· niacin (Advicor, Niaspan, Niacor, Simcor, Slo-Niacin, and others);

· seizure medicines (Dilantin and others); and

· diet pills or medicines to treat asthma, colds or allergies.

• You may be more likely to have hypoglycemia (low blood sugar) if you take glyburide with:

· clarithromycin (Biaxin);

· exenatide (Byetta);

· probenecid (Benemid);

· heart or blood pressure medicine (Accupril, Altace, Lotensin, Prinivil, Vasotec, Zestril, and others);

· some nonsteroidal anti-inflammatory drugs (NSAIDs);

· aspirin or another salicylates (including Pepto-Bismol);

· sulfa drugs (Bactrim, Gantanol, Septra, and others);

· a monoamine oxidase inhibitor (MAOI); and

· another oral diabetes medications, especially acarbose (Precose), metformin (Glucophage), miglitol (Glyset), pioglitazone (Actos), or rosiglitazone (Avandia).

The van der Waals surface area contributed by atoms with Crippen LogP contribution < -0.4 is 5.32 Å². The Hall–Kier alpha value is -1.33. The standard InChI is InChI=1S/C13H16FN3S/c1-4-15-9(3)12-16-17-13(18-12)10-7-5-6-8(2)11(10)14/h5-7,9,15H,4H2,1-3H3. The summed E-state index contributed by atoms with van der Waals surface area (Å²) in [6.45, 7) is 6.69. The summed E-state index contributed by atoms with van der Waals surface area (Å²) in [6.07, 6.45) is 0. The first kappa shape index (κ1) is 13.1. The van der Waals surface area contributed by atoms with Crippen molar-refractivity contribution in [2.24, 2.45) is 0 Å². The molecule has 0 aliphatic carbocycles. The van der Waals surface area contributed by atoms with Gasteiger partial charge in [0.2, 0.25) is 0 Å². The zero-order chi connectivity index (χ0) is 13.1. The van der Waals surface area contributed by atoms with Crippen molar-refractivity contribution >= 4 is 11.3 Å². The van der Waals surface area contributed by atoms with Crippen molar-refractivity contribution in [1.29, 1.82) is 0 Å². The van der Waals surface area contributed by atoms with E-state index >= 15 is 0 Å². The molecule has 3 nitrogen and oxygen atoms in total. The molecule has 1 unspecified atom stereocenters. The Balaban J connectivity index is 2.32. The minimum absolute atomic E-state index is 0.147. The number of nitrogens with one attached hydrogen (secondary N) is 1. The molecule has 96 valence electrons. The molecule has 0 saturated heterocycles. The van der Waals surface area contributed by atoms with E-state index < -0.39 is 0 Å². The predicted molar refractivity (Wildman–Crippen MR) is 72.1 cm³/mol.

These lists are not complete and there are much another medicines that can magnify or decrease the effects of glyburide on lowering your blood sugar. Speak your doctor about all medications you use. This includes prescription, over-the-counter, vitamin, and herbal commodity. Do not start a new medicine without telling your doctor.

Where can I get more information?

• Your pharmacist can provide more information about glyburide.

Remember, hold this and all another medicines out of the reach of children, never share your medicines with others, and use this medicine only for the indication prescribed.